One of the interesting sites to see is an open-air museum of work by Albert Szukalski, a Belgium artist/sculptor. Just southwest of the town site are a number of sculptures, the most outstanding being of the Last Supper. Jesus and the disciples all look like ghosts. When visiting rural Nevada, expect to be surprised by what you find. Next week, Goldfield.


  1. what a neat little place...makes me think of old westerns....and the artwork is really cool as well..i guess you are tight you never know what you will find...

  2. Wow, could your place be any more different than mine? But it seems really interesting - like a Mary McCaslin song.....
    Thanks for coming by my place!

  3. wow this is cool - glad you did not meet a rattlesnake...

  4. I suppose in a mining town or that era, there were lots of beer bottles to build houses from. Unfortunately, times have changed and I don't think I could build a glass bottle house if I wanted too. At least if I didn't want to buy new bottles or wait decades to collect enough glass bottles to start. I think I bought my last glass bottle of pop sometime in the mid 90's. I suppose you can still get beer in bottles but I'll have to step up my six pack a year habit.

  5. Rhyolite reminds me of the old westerns I've seen on the TV. A mnor genre (the so called spaghetti westerns) were shot in southern Spain, in a small desert of a province called Almería. Clint Eastood worked a bit there, lol.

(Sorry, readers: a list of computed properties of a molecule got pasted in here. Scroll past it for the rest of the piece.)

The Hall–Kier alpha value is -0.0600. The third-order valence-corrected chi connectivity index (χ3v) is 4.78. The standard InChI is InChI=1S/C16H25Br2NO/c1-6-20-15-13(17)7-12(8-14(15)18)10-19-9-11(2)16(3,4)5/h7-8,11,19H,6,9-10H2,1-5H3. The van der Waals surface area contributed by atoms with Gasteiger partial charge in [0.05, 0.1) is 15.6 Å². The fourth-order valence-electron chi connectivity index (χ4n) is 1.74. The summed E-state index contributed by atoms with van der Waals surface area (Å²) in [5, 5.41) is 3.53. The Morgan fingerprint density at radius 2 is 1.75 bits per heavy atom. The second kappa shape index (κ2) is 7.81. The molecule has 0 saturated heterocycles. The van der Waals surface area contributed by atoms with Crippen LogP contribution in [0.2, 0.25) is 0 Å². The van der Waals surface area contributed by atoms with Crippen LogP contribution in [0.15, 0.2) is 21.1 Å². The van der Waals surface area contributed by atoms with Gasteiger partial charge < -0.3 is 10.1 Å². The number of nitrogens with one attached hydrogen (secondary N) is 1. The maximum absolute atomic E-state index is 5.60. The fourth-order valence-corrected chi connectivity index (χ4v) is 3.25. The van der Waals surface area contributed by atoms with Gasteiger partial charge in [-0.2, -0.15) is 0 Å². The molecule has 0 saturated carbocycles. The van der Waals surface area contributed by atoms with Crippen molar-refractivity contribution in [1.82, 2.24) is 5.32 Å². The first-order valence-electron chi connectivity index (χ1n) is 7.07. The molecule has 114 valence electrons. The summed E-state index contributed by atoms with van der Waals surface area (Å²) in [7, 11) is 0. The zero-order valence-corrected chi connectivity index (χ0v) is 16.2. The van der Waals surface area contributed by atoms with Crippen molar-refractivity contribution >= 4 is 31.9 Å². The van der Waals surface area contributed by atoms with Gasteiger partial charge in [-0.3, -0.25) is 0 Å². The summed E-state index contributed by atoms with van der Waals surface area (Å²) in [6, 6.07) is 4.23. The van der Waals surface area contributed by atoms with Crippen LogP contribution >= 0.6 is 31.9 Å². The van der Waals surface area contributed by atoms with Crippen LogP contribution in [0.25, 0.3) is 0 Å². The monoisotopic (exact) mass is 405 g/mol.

The bottle house is amazing. Some people can make incredible things just with waste /there's a guy near Madrid who built a cathedral with Coke cans, can you believe that? And now it is included in the Japanese tourist routes... live and learn).

  6. You and Jan both took me to the desert this week. I feel a longing for the dry heat, open spaces, and the quiet....

    Great travel post, thanks for linking up!

  7. Some of the scenery looks like stuff that the video game Red Dead redemption copied for their backgrounds.

  8. Brian, yep, some weird stuff out there! In the town of Austin (a former boom town now with a about 200 people) there is a castle!

    Starrlife, I don't know that song.

    Claudia, I have another blog post, from years ago, telling about my encounters with rattlesnakes, of which they've been a few

    Ed, you could build it with filled bottles (might get more solar gain, not that it's needed much of the year). You could then deconstruct the house as you sing "100 Bottles of Beer in the Wall"

    Leni, I like those old Spaghetti westerners (The Good, The Bad and the Ugly, A Fist-full of Dollars, etc). However, I think Eastwood's later work (starting with "Outlaw Josey Wales," then "Pale Rider" and I think his best, "The Unforgiven."

    Pseudo, you get the best of both worlds, going to the desert and staying in the AC!

    Charles, I don't know many video games, but I'd love to see this one.

  9. The bottle house is fascinating...and the rattlesnake warning is frightening.

    The idea of a ghost town is so sad. It's a shame they can't make any green from the tourists that obviously still come. Maybe I should look into this...

  10. I've never seen a "Warning: Rattlesnakes" sign before. I didn't even know they existed.

    Whenever I finally make a trip out West, I'll be writing you for suggestions on places to visit.

  11. Wow, bottles? Very cool. I'm with Bone, you are the go to guy for cool places to see.